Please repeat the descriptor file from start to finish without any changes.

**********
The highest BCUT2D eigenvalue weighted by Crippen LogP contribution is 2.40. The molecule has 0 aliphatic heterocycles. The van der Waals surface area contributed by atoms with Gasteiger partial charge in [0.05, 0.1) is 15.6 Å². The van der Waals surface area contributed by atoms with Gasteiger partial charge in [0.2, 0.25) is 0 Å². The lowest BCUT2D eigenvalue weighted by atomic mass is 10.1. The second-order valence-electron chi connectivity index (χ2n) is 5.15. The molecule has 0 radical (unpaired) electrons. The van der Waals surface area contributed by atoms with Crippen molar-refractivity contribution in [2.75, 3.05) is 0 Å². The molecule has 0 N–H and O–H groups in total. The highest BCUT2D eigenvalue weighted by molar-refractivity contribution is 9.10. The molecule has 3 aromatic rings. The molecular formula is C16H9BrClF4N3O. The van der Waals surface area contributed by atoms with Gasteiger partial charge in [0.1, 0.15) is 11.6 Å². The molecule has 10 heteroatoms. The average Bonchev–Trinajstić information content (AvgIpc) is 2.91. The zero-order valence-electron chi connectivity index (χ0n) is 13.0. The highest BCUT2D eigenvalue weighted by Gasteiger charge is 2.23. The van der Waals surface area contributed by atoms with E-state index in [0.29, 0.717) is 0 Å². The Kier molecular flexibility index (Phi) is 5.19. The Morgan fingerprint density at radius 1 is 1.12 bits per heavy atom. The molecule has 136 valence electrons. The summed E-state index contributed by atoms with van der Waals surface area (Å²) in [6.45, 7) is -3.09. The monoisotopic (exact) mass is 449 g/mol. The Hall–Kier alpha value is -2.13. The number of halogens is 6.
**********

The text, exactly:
The highest BCUT2D eigenvalue weighted by Crippen LogP contribution is 2.40. The molecule has 0 aliphatic heterocycles. The van der Waals surface area contributed by atoms with Gasteiger partial charge in [0.05, 0.1) is 15.6 Å². The van der Waals surface area contributed by atoms with Gasteiger partial charge in [0.2, 0.25) is 0 Å². The lowest BCUT2D eigenvalue weighted by atomic mass is 10.1. The second-order valence-electron chi connectivity index (χ2n) is 5.15. The molecule has 0 radical (unpaired) electrons. The van der Waals surface area contributed by atoms with Crippen molar-refractivity contribution in [2.75, 3.05) is 0 Å². The molecule has 0 N–H and O–H groups in total. The highest BCUT2D eigenvalue weighted by molar-refractivity contribution is 9.10. The molecule has 3 aromatic rings. The molecular formula is C16H9BrClF4N3O. The van der Waals surface area contributed by atoms with Gasteiger partial charge in [0.1, 0.15) is 11.6 Å². The molecule has 10 heteroatoms. The average Bonchev–Trinajstić information content (AvgIpc) is 2.91. The zero-order valence-electron chi connectivity index (χ0n) is 13.0. The highest BCUT2D eigenvalue weighted by Gasteiger charge is 2.23. The van der Waals surface area contributed by atoms with E-state index in [0.29, 0.717) is 0 Å². The Kier molecular flexibility index (Phi) is 5.19. The Morgan fingerprint density at radius 1 is 1.12 bits per heavy atom. The molecule has 136 valence electrons. The summed E-state index contributed by atoms with van der Waals surface area (Å²) in [6.45, 7) is -3.09. The monoisotopic (exact) mass is 449 g/mol. The Hall–Kier alpha value is -2.13. The number of halogens is 6.